I’m afraid I don’t have any sweeping plans that I can take to the Grand Conseil tomorrow, so this will be filed under Complaints with No Clear Alternative Offered. I will therefore leave you with Ben Falk’s video, and continue pondering the issue and try to figure out something that at least I personally can do about it.
Art is one of the better ways to show this cultural diversity that at the same time is intimately related to the natural world, which for us now means also the production and designing of “bio-artifacts”. Corn is a bio-artifact. But we have to learn to see degrees, nuances and be more specific in the kind of analysis that we make when we draw a border between the natural and the artificial.
It can be said that there is no problem with transgenic food, but there is no consensus in the scientific community about this. And this should be enough to have more precaution. But I insist, what is at stake is not only the way in which we produce food and what for, but also how we dwell in this world, and what cultural diversity are we willing to preserve and respect.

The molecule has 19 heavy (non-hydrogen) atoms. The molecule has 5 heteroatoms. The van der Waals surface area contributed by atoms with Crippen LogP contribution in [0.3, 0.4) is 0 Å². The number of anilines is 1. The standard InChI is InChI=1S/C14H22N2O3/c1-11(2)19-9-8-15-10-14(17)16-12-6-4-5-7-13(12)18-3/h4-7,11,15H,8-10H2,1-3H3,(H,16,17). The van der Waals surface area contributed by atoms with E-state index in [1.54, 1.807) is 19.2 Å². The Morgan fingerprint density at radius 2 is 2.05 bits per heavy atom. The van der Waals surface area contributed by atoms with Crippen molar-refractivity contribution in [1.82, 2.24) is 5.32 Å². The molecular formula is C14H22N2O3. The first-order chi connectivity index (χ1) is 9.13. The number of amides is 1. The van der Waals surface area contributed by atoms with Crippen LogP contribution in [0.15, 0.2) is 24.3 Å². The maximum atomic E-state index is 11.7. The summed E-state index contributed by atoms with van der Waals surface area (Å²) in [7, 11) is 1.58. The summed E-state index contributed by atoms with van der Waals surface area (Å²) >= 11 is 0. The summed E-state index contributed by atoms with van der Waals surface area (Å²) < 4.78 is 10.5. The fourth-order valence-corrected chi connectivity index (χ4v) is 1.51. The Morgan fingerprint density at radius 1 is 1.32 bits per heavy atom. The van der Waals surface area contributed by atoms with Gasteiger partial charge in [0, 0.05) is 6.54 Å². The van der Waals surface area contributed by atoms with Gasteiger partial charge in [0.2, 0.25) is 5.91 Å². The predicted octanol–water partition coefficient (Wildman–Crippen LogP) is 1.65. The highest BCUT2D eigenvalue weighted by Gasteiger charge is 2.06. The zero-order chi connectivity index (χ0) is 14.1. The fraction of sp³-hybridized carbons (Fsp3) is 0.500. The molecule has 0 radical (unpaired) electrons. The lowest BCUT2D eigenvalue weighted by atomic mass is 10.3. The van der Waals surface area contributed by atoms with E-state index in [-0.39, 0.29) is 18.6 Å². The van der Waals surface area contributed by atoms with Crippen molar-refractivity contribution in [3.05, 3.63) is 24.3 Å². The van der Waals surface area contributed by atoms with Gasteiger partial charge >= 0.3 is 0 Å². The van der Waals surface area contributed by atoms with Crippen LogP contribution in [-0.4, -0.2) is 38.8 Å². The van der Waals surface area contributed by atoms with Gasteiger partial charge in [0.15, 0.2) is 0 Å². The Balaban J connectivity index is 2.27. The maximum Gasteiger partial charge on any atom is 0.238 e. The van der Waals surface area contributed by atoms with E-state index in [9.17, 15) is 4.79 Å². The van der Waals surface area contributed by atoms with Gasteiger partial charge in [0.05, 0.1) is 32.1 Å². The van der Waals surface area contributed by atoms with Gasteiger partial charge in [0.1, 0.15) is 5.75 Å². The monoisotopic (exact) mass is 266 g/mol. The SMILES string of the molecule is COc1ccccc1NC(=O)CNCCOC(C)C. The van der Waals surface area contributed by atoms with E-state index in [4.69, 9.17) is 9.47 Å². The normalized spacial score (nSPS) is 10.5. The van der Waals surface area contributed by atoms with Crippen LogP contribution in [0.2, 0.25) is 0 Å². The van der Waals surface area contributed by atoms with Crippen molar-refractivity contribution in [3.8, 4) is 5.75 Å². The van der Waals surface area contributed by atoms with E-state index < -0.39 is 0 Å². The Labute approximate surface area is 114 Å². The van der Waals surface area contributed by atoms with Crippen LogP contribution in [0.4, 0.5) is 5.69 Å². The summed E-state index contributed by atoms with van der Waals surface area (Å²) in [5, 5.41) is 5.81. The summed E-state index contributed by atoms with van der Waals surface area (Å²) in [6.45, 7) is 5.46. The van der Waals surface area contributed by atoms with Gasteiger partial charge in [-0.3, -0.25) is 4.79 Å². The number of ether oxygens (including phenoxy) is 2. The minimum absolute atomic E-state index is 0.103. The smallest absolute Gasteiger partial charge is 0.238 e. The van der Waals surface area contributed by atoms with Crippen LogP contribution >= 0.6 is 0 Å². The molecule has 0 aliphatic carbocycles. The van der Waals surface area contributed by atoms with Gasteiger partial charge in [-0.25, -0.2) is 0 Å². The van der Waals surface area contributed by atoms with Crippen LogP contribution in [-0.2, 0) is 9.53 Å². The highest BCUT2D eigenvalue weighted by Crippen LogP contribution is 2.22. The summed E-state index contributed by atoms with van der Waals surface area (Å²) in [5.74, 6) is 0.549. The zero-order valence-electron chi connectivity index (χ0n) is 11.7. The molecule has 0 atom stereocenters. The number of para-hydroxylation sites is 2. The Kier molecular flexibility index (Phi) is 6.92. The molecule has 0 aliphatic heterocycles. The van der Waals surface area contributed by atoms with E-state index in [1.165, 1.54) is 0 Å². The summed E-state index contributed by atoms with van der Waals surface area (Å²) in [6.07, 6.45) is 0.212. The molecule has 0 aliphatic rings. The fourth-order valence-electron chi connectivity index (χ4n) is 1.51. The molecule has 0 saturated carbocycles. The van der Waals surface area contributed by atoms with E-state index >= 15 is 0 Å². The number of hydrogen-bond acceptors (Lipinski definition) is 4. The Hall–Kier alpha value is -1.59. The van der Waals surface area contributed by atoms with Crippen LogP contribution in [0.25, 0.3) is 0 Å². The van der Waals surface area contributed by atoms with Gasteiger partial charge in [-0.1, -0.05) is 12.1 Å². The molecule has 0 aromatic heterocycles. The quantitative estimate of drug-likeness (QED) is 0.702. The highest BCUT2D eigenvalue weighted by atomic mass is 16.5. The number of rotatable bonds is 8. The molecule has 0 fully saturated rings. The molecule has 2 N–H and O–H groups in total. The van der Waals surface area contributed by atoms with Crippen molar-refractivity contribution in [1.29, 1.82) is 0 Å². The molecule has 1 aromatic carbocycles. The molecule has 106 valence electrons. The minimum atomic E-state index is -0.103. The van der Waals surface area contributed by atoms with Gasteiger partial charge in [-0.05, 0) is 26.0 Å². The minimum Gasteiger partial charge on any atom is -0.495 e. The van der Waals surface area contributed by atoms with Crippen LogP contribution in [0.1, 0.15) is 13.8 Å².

One sunny morning last autumn I went to the farmers’ market for pumpkins, eggs, and whatever vegetables were still available at this, the final market of the season. One of the more prominent booths, Magic Garden, featured friendly elderly ladies offering produce, dried herbs, and a dozen different types of relishes and sauces in home-canning jars.
“We can do this now,” one of them said brightly while passing her arm above the display, “thanks to that new law.”
The law to which the vendor referred was Oregon HB 2336, signed in 2011 and implemented in January 2012, which allows farmers to process their own produce in a limited number of ways, and then sell directly to consumers in a farmers’ market setting. Previously, the canning would have been required to occur in a licensed commercial kitchen.
We went a bit off topic after the point where I left off, so, getting back to things…
Olivier: We can’t get to everything in one day, you should come back this summer, to see the mill and the other things we have going on here.
Me: You use a stone mill?